This is Kelsey Patterson with the Sioux City Public Library and you’re listening to Check It Out.
Today, I’m recommending The Night Always Comes by Willy Vlautin. Barely 30, Lynette is exhausted. Saddled with bad credit and juggling multiple jobs (some illegally), she’s been diligently working to buy the house she lives in with her mother and developmentally disabled brother Kenny. Portland’s housing prices have nearly quadrupled in 15 years, and the owner is giving them a good deal. Lynette knows it’s their last best chance to own their own home—and obtain the security they’ve never had. While she has enough for the down payment, she needs her mother to cover the rest of the asking price. But a week before they’re set to sign the loan papers, her mother gets cold feet and backs out on her promise, pushing Lynette to her limits to find the money they need.
Set over two days and two nights, this book follows Lynette’s frantic search—an odyssey of hope and anguish that will bring her face to face with greedy rich men and ambitious hustlers, those benefitting and those left behind by a city in the throes of a transformative boom. As her desperation builds and her pleas for help go unanswered, Lynette makes a dangerous choice that sets her on a precarious, frenzied spiral. In trying to save her family’s future, she is plunged into the darkness of her past, and forced to confront the reality of her life.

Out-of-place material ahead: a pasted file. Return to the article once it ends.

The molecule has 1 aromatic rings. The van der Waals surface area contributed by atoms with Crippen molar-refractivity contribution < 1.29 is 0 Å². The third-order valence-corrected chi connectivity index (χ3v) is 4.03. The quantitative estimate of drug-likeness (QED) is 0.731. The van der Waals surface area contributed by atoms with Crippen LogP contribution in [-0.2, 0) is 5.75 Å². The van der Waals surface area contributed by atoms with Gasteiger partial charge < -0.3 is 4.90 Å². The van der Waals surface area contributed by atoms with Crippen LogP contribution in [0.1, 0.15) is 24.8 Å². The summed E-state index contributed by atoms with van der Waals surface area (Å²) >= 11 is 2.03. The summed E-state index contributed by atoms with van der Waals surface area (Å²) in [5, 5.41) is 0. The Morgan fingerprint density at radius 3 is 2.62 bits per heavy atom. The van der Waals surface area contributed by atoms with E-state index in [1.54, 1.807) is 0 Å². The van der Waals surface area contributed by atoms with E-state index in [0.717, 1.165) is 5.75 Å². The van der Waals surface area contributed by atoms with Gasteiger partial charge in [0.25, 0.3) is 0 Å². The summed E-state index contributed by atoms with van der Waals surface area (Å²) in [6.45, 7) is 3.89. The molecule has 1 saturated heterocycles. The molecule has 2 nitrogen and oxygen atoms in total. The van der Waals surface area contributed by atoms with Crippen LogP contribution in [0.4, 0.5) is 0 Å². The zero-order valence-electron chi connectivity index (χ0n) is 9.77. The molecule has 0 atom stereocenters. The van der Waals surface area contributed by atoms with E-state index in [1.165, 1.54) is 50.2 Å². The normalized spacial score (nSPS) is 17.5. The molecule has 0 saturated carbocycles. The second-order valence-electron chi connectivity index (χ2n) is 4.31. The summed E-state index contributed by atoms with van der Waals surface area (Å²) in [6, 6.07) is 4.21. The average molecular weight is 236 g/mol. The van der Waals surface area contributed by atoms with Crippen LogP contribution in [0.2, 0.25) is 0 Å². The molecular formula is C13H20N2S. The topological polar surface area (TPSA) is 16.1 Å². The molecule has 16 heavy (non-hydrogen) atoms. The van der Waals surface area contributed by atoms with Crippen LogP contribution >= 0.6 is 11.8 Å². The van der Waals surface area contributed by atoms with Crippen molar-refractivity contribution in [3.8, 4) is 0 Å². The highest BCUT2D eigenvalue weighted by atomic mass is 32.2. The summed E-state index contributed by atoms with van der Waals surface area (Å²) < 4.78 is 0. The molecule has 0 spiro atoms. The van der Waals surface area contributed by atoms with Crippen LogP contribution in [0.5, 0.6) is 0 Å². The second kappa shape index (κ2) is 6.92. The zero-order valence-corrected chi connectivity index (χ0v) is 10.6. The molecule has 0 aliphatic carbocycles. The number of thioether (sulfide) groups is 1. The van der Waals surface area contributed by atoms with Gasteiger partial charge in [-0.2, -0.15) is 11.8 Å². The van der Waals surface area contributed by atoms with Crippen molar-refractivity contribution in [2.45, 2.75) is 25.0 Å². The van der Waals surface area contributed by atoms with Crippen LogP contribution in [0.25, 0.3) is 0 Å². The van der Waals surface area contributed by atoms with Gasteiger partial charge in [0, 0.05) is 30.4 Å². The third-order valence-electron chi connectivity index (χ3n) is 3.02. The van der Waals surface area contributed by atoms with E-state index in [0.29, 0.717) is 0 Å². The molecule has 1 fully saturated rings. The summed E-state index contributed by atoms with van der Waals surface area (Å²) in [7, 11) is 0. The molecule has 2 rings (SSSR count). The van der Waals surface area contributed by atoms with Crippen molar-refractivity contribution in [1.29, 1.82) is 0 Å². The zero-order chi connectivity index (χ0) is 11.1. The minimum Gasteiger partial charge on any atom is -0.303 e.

This book was a truly heart wrenching read. The fast-paced nature of the storyline and the gritty writing style helped Vlautin pack a devastatingly emotional and authentic punch in just 224 short pages. I think this book is perfect for fans of Nikolas Butler and Kent Haruf. All three authors are master storytellers who tackle ordinary life in such interesting and thought-provoking ways.
Check out The Night Always Comes and other moving literary fiction like it at the Sioux City Public Library.
Support for Check It Out on Siouxland Public Media comes from Avery Brothers.